However, what often happens is that the immune system is completely destroyed – for up to two weeks.
Now, we shouldn’t need to point this out, but we will anyway: if an animal’s immune system is destroyed, then they will be defenseless, not only against the viruses and other junk in the vaccinations (as many shots are these 4-in1, or even 7-in-1 types – and whoever thought subjecting animals to that many harmful viruses, etc. all at once was a good idea clearly was high or deranged at the time, but that’s for another post on another day), but also against anything going around in the environment (which is why we frequently see dogs who do survive the Parvo also end up with respiratory conditions, including pneumonia).
One of the problems is that the Parvovirus is classified as ubiquitous (i.e. it’s everywhere). What this means is that there is a good chance that your dog may already have the virus, although not in sufficient quantities to make him really sick.
However, when you suddenly inject a ton of additional virus particles into your dog, everything changes – now the virus has extra troops with which to attack your dog, and that’s what happens so often.
So common sense says that it should come as no surprise that recently-vaccinated animals get sick, and we’re not just talking reactions to the shots here.
We hear on almost a daily basis from people whose dogs develop full Parvo symptoms within days, and sometimes hours, of being vaccinated, and while vets may say that they were already infected, this is happening far too often to be sheer coincidence.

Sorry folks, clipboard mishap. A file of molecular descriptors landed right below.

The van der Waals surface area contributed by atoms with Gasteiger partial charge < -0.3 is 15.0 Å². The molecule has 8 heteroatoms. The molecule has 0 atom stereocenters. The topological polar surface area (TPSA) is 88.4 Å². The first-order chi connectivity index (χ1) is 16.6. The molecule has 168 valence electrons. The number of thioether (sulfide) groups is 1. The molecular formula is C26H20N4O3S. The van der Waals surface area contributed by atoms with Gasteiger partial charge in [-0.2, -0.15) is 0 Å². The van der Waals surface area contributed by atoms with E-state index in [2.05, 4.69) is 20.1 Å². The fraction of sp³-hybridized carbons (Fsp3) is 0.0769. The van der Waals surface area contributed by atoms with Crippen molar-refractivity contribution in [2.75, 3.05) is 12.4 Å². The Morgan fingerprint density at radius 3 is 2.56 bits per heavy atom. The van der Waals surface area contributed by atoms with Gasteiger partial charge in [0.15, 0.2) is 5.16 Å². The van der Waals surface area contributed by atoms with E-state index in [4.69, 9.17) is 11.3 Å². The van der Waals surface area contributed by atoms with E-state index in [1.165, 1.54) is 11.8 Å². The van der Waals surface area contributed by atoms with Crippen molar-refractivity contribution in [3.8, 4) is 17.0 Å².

And even if the dog were infected, if its immune system were at full strength and not shot to hell by the toxic chemicals in the vaccines, they may well have gone on without ever developing symptoms.
Now, you have to ask yourself, why would a vet knowingly inject more Parvo virus particles into a dog that has already been exposed to the virus (and in some cases, according to our customers, into dogs that are already showing Parvo symptoms), when they should know that this is an incredibly bad and dangerous idea?
Could it just be that some vets are more interested in your money than in your pet’s health?
Well, this is what Dr. Andrew Jones, a Canadian vet (who’s beginning to see the light) has to say on the subject.
According to his figures, well over half of the visits to vets are for vaccinations.
And not only do vets make a lot of money on the vaccines themselves (they typically cost less than $1 but are sold to you, the paying customer, for $15 – $38, which is a mark-up of 2,400% to as high as 6,200%!), but then they also get more money out of you because of all the repeat visits you’ll need to “fix” (and we use the word very loosely here) the issues caused by the vaccinations (e.g. immune mediated hemolytic anemia, immune mediated skin disease, vaccine induced skin cancer, skin allergies, arthritis, leukemia, inflammatory bowel disease and neurological conditions, to name a few).
According to one estimate, Dr. Jones goes on, “removing the one-year rabies vaccination and consequential office visit for dogs alone would decrease the average small vet’s income from $87,000 to $25,000 – and this doesn’t include cats or other vaccinations.”
Still think your vet has your pet’s best interest at heart?
Now, don’t get us wrong – we’re not trying to tar all vets with the same brush. We know, from speaking to hundreds and hundreds of customers, that some of these vets are real gems, who go out of their way to do all they can for their clients.
But, sadly, these appear to be the exception and not the rule.
At the end of the day, it’s your dog (or cat), and it should therefore be your choice about whether and when you have them vaccinated or not.
We have many customers who choose not to vaccinate their children (mainly because of health concerns), and yet they are happy to inflict those same types of poison on their pets, and we have to ask, why?
All we ask is that you make sure it is your choice, and not your vet’s, so please do your research first, be as informed as possible, and don’t be browbeaten into submission by somebody who may be more interested in lining their pockets than anything else.